Dallas Nurse Becomes Second Person Diagnosed With Ebola In United States
A health care worker who had treated the late Ebola victim Thomas Eric Duncan, is now the second person to be diagnosed with the virus in the United States and the first to contract it within the country.
Second Ebola Case In Dallas
The nurse who has tested positive for Ebola had "extensive contact" on "multiple occasions” with Duncan, according to CDC Director Dr. Tom Frieden. "At some point, there was a breach in protocol, and that breach in protocol resulted in this infection," he said at a news conference Sunday. "The (Ebola treatment) protocols work. … But we know that even a single lapse or breach can result in infection."
The nurse noticed that she was suffering from a slight fever on Friday night and was soon hospitalized. She was immediately isolated, and by Saturday night, test results revealed that she had contracted Ebola, reported CNN. A "close contact" of the nurse is now also in isolation. The hazardous materials unit of the Dallas Fire Department has also decontaminated the nurse’s apartment complex, while police have been checking in with neighboring residents.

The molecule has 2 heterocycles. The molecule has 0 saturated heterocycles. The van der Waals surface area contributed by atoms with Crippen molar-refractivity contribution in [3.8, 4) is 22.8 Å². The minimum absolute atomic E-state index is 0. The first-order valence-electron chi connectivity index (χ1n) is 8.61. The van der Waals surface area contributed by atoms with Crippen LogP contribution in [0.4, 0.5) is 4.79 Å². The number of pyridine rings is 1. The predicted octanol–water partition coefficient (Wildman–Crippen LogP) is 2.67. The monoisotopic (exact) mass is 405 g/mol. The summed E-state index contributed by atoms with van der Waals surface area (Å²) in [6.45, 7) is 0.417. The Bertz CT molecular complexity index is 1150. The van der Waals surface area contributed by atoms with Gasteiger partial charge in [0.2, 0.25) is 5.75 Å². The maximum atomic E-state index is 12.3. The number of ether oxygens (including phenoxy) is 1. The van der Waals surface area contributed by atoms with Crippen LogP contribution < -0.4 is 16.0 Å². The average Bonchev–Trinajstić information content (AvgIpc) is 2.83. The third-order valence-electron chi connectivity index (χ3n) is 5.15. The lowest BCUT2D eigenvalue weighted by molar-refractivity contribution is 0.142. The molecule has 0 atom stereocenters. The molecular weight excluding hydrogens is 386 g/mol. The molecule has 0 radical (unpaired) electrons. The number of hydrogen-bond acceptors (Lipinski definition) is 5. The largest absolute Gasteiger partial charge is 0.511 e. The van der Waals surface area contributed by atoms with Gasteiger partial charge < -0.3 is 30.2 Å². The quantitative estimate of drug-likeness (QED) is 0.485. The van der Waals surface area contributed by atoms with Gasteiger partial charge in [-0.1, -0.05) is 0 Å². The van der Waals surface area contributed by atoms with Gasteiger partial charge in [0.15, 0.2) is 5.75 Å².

Since Duncan was admitted to the Dallas hospital a couple of weeks ago, it came as little surprise to officials that another case of Ebola was detected and it had been prepared for.
"We knew a second case could be a reality, and we've been preparing for this possibility," Dr. David Lakey, commissioner of the Texas Department of State Health Services, said in a statement. "We are broadening our team in Dallas and working with extreme diligence to prevent further spread."
"I think we've always expected that there may be another individual who will come down with the Ebola from the transmission of this one particular person, and we always felt that it was going to likely be one of his close contacts or one of the health care workers, because that's the way this virus works," Dr. Frank Esper added to CNN.
"I will tell you that the fact that we identified this individual so quickly is actually to me a sign that the system is working."
Duncan brought Ebola to the United States after visiting with an ill relative in Liberia. When he first sought medical attention for a fever, he was sent away from the hospital with antibiotics. A few days later he returned to the hospital and was diagnosed with Ebola. Despite the efforts to save him, Duncan died at Texas Health Presbyterian Hospital on Oct. 8. He is the first person in the United States to die of the virus.
Thus far, the CDC reports that 4,000 have died in the current Ebola outbreak out of the more than 8,300 estimated individuals who’ve come down with the virus.